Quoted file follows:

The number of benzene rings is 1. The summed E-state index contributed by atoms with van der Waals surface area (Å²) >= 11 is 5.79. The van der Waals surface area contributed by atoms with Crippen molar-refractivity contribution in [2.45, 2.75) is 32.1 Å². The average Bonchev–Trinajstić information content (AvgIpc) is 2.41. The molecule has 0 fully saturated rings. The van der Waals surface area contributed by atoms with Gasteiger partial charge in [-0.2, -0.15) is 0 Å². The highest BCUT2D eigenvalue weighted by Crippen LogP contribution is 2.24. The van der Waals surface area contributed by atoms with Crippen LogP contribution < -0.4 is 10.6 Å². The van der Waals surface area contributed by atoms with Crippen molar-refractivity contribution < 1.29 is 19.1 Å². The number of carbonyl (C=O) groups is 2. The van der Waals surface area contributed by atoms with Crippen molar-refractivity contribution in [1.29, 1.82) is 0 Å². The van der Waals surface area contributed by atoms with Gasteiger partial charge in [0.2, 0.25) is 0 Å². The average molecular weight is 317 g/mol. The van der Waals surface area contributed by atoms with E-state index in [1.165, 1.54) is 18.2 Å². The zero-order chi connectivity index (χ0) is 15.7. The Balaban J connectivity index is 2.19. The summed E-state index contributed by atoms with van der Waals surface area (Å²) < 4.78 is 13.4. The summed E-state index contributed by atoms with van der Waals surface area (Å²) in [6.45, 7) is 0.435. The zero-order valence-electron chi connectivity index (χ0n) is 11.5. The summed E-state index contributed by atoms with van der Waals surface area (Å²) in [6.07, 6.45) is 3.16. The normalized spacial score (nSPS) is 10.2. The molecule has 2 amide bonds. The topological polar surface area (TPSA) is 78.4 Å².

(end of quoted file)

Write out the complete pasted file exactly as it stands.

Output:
The number of benzene rings is 1. The summed E-state index contributed by atoms with van der Waals surface area (Å²) >= 11 is 5.79. The van der Waals surface area contributed by atoms with Crippen molar-refractivity contribution in [2.45, 2.75) is 32.1 Å². The average Bonchev–Trinajstić information content (AvgIpc) is 2.41. The molecule has 0 fully saturated rings. The van der Waals surface area contributed by atoms with Gasteiger partial charge in [-0.2, -0.15) is 0 Å². The highest BCUT2D eigenvalue weighted by Crippen LogP contribution is 2.24. The van der Waals surface area contributed by atoms with Crippen LogP contribution < -0.4 is 10.6 Å². The van der Waals surface area contributed by atoms with Crippen molar-refractivity contribution < 1.29 is 19.1 Å². The number of carbonyl (C=O) groups is 2. The van der Waals surface area contributed by atoms with Crippen molar-refractivity contribution in [1.29, 1.82) is 0 Å². The van der Waals surface area contributed by atoms with Gasteiger partial charge in [0.2, 0.25) is 0 Å². The average molecular weight is 317 g/mol. The van der Waals surface area contributed by atoms with E-state index in [1.165, 1.54) is 18.2 Å². The zero-order chi connectivity index (χ0) is 15.7. The Balaban J connectivity index is 2.19. The summed E-state index contributed by atoms with van der Waals surface area (Å²) < 4.78 is 13.4. The summed E-state index contributed by atoms with van der Waals surface area (Å²) in [6.45, 7) is 0.435. The zero-order valence-electron chi connectivity index (χ0n) is 11.5. The summed E-state index contributed by atoms with van der Waals surface area (Å²) in [6.07, 6.45) is 3.16. The normalized spacial score (nSPS) is 10.2. The molecule has 2 amide bonds. The topological polar surface area (TPSA) is 78.4 Å².